The purpose of this paper is to show that existing theories, principally Dunning’s OLI model, Mathews LLL model and Rugman’s version of internalization theory are unable to explain the rise of emerging market multinationals (EMNEs). The reason is that they over-emphasize the strategic importance of intangibles and ignore that of complementary local assets. Taking complementary local assets into account makes it possible to understand why EMNEs are able to finance their intangible-buying sprees and, often with the help of their governments, to swap market access for technology.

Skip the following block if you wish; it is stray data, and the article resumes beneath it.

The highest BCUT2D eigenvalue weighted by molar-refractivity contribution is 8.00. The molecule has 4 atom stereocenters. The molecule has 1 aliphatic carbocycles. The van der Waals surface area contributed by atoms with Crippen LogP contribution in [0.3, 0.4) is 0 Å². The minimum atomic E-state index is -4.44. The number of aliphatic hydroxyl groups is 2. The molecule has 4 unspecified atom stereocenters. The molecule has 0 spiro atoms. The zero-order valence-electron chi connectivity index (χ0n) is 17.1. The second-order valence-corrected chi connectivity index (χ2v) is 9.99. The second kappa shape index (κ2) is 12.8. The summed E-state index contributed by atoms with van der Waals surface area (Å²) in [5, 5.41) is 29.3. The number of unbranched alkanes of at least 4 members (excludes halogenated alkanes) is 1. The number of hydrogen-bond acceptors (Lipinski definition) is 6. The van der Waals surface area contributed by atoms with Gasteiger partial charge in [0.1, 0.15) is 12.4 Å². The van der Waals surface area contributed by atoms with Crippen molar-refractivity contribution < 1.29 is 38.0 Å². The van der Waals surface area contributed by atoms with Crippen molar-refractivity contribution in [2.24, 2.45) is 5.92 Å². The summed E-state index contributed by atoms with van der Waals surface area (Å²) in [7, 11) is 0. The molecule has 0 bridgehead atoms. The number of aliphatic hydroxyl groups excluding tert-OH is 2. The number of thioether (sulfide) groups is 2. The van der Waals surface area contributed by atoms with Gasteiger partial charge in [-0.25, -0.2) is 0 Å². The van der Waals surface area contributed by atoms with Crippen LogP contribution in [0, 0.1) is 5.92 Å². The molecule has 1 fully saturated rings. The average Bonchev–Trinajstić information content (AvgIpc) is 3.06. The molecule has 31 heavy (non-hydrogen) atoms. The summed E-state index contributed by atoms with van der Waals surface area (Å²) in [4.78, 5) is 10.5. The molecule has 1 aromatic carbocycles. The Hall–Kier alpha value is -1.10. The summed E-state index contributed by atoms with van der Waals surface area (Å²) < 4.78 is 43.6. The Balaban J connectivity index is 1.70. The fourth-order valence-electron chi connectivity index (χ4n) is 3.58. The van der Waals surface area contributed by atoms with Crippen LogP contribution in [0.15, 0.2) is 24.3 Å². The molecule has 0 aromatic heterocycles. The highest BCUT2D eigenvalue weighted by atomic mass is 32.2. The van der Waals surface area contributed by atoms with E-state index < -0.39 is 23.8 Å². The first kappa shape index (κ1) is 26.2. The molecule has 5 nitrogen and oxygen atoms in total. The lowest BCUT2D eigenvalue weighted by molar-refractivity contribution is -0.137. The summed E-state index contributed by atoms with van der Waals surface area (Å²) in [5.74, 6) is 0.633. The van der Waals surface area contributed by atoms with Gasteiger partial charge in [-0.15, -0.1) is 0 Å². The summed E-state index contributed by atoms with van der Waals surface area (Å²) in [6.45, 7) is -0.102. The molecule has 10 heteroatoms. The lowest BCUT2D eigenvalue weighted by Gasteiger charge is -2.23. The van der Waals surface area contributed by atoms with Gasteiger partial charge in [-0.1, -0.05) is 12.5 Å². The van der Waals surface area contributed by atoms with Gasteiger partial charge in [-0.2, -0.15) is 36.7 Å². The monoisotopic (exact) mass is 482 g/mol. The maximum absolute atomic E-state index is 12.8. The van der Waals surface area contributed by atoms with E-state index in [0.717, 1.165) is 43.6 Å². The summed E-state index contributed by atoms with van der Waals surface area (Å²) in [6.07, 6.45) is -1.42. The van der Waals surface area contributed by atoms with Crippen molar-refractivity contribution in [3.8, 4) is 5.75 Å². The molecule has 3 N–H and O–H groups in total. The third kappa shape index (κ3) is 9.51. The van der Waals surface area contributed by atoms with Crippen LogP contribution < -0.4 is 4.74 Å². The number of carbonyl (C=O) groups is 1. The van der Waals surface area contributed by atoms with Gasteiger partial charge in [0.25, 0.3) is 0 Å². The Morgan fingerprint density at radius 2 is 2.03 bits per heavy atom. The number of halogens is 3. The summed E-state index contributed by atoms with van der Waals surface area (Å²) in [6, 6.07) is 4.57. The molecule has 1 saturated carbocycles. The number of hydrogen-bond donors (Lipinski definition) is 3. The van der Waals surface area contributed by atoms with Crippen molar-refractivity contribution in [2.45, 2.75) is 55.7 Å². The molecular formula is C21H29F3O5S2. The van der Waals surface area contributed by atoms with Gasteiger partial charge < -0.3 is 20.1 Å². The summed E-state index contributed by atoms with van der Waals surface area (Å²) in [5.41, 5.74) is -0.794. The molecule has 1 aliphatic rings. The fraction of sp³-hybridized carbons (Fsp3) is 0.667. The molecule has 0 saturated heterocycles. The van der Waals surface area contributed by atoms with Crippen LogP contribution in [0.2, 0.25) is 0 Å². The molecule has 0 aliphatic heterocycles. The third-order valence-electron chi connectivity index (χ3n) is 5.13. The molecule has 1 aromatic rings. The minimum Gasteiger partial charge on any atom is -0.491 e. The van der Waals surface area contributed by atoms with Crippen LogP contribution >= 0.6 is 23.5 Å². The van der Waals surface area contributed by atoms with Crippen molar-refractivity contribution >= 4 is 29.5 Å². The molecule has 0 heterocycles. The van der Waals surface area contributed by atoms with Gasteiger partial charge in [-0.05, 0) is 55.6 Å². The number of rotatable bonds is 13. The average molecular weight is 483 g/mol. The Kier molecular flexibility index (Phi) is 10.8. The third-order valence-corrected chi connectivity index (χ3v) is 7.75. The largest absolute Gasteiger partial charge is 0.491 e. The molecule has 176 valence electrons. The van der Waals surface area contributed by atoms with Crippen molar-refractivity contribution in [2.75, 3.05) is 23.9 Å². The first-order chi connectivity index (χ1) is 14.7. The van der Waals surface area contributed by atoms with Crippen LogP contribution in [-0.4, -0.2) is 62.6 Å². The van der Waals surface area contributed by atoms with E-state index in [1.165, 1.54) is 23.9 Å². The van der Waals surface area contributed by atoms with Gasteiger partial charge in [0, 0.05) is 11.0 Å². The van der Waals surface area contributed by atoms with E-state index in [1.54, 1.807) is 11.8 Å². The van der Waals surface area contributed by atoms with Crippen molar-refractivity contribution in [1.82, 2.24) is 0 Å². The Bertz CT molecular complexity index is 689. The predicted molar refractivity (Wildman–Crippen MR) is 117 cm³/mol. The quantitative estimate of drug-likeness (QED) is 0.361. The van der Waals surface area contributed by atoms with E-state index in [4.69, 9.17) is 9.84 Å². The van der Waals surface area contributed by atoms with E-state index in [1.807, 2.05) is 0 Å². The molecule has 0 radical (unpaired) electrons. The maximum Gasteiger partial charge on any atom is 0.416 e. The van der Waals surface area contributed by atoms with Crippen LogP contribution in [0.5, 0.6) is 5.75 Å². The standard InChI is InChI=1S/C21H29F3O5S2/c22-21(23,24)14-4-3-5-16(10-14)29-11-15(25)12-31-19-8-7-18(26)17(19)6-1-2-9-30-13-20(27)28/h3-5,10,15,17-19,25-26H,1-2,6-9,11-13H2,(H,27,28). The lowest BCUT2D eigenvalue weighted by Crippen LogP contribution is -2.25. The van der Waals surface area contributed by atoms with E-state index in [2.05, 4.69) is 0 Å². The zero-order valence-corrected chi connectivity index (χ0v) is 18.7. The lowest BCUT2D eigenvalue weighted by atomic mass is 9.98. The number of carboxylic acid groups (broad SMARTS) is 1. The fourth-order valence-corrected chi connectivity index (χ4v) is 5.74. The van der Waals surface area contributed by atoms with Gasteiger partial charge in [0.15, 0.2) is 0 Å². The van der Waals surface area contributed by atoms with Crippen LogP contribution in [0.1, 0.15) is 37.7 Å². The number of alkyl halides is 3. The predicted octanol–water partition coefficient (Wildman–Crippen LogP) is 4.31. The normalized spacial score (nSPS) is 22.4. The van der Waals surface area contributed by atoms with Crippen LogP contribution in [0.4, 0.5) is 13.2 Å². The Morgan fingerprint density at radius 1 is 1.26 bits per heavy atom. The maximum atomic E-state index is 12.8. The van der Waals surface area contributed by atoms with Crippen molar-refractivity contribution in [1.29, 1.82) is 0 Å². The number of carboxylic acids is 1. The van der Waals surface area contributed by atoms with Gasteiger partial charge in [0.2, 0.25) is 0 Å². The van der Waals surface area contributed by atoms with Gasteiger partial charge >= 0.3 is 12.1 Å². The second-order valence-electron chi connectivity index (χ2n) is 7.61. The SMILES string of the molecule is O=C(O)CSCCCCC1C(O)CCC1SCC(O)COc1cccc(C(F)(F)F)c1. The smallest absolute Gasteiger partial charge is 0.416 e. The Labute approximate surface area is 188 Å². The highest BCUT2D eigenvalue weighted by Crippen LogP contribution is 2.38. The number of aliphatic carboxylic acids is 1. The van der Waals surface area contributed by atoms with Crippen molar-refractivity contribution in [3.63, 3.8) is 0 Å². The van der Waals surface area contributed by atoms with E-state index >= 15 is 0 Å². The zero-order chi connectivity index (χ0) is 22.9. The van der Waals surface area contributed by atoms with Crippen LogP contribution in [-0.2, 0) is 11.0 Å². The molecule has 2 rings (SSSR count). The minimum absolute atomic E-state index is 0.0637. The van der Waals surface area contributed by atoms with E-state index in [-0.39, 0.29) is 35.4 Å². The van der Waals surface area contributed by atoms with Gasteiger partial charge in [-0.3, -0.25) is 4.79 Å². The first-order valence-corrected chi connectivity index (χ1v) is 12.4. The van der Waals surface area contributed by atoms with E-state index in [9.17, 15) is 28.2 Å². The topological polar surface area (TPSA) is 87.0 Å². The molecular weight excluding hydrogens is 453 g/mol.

This is a conceptual paper based on the bundling model (JIBS 2009) and backed by the case histories of four EMNEs.
The author shows that EMNEs have much better prospects vis-à-vis established MNEs than generally thought in Western Europe and the USA and that they will become serious competitors.
This is, as far as the author knows, the first explanation of why EMNEs have the bargaining power and the resources necessary to swap or buy technology from established MNEs.
Hennart, J.-F. (2018), "Springing from where? How emerging market firms become multinational enterprises", International Journal of Emerging Markets, Vol. 13 No. 3, pp. 568-585. https://doi.org/10.1108/IJoEM-09-2017-0324Download as .RIS
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